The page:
If you have an illness that requires long-term care, be prepared to be your own advocate. Below are suggestions that might help you improve communication with your care providers and improve the quality of your care.
• Use your support system as needed; do not become overwhelmed.
• Research your diagnosis and treatment options.
• Take advantage of resources and people who may be able to assist. For example, organizations such as the American Cancer Society have extensive information available online or in pamphlets. A charge nurse or social worker may be able to assist if you are having trouble with coordination of care.
• Social service agencies are skilled at identifying available resources and helping you tap into these resources. For example, they can assist with medical issues and disability applications. They are generally knowledgeable about federal and state guidelines.
• It is very beneficial for you, your loved ones and your medical care team if you have “an advance health care directive, also known as living will, personal directive, advance directive, medical directive or advance decision, [which] is a legal document in which a person specifies what actions should be taken for their health if they are no longer able to make decisions for themselves because of illness or incapacity. In the U.S., it has a legal status in itself, whereas in some countries, it is legally persuasive without being a legal document.” [Source:] http://avl.mx/3rl.
• Palliative care is offered through hospitals and medical offices for individuals dealing with long-term disease or chronic illness. The medical specialists will help ease your suffering by navigating your health care choices. Most insurance companies and Medicare will pay for palliative care. You may have your palliative care plans filed in your electronic medical records. [More info:] http://avl.mx/3rm.
• In most states [including North Carolina], you can call United Way’s 211 number [dial 2-1-1 or visit NC211.org]. They will help increase your awareness of available resources throughout the state.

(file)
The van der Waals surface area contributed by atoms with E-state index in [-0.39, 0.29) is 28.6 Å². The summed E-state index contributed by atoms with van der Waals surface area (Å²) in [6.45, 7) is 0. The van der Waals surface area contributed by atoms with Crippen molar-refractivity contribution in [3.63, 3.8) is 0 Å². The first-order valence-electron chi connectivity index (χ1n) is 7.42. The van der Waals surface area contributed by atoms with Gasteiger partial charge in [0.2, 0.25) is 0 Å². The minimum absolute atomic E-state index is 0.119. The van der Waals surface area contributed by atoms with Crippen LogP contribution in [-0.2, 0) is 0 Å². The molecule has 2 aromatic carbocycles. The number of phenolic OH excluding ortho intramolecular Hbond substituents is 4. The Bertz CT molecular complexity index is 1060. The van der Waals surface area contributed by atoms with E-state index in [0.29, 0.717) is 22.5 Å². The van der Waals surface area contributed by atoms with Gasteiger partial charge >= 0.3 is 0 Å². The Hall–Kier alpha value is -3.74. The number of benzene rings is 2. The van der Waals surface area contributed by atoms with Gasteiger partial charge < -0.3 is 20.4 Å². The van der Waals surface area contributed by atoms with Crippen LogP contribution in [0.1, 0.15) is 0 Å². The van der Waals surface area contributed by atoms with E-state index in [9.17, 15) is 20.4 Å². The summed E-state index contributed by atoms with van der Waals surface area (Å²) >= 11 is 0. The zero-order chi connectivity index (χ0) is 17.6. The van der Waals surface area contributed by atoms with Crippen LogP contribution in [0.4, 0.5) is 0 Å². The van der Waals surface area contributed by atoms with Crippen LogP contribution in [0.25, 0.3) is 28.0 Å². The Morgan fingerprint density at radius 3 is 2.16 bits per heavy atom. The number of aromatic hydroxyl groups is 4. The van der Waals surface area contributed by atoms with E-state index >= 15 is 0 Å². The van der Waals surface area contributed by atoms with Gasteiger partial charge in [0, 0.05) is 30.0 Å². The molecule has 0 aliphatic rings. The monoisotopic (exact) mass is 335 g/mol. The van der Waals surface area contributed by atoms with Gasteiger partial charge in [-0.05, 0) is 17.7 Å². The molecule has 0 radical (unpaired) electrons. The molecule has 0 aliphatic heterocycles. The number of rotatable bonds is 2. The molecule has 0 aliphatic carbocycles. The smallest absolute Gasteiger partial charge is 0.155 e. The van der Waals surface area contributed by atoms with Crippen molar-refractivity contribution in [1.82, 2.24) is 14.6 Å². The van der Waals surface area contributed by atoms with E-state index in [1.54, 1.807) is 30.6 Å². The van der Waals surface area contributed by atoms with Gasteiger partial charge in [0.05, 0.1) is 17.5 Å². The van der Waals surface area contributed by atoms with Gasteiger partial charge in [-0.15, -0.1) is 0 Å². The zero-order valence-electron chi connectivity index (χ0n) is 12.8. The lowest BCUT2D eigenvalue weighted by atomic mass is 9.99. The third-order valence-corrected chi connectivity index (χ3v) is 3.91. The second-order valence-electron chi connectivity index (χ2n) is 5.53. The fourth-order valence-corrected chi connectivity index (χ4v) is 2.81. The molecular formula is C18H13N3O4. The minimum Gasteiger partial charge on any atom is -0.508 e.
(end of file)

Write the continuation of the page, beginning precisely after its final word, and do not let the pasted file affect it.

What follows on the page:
• For chronic pain, see a pain-management specialist.
• To avoid confusion, document issues using electronic communications with your care providers. Keep your emotions out of any correspondence and stay on point.
• Understand your medications. Know the benefits and the side effects so that you can make informed decisions about medication options that are right for you.
• If your prescriptions are prohibitively expensive, your physician may work with the pharmaceutical company and provide you free or lower-cost prescriptions.
• Consider alternative care such as homeopathy, acupuncture, massage, diet and exercise programs. Any of these choices would be outstanding. [More info:] http://avl.mx/3rn.
• If you have Medicare, the staff will help you with an insurance policy that will best meet your medical and financial needs. Medicare will do conference calls with you and your prescription drug carrier and negotiate your prescription obstacles. For example, my insurance company was refusing to cover the total number a medicines I needed for the month. Medicare worked with me to straighten out this problem.
All of the above suggestions have worked well for me over the years. I strongly encourage you to become knowledgeable about your health so that you are in a position to participate in the decision-making process. Knowledge allows one to self-advocate.
— Anne Catherine Gibbons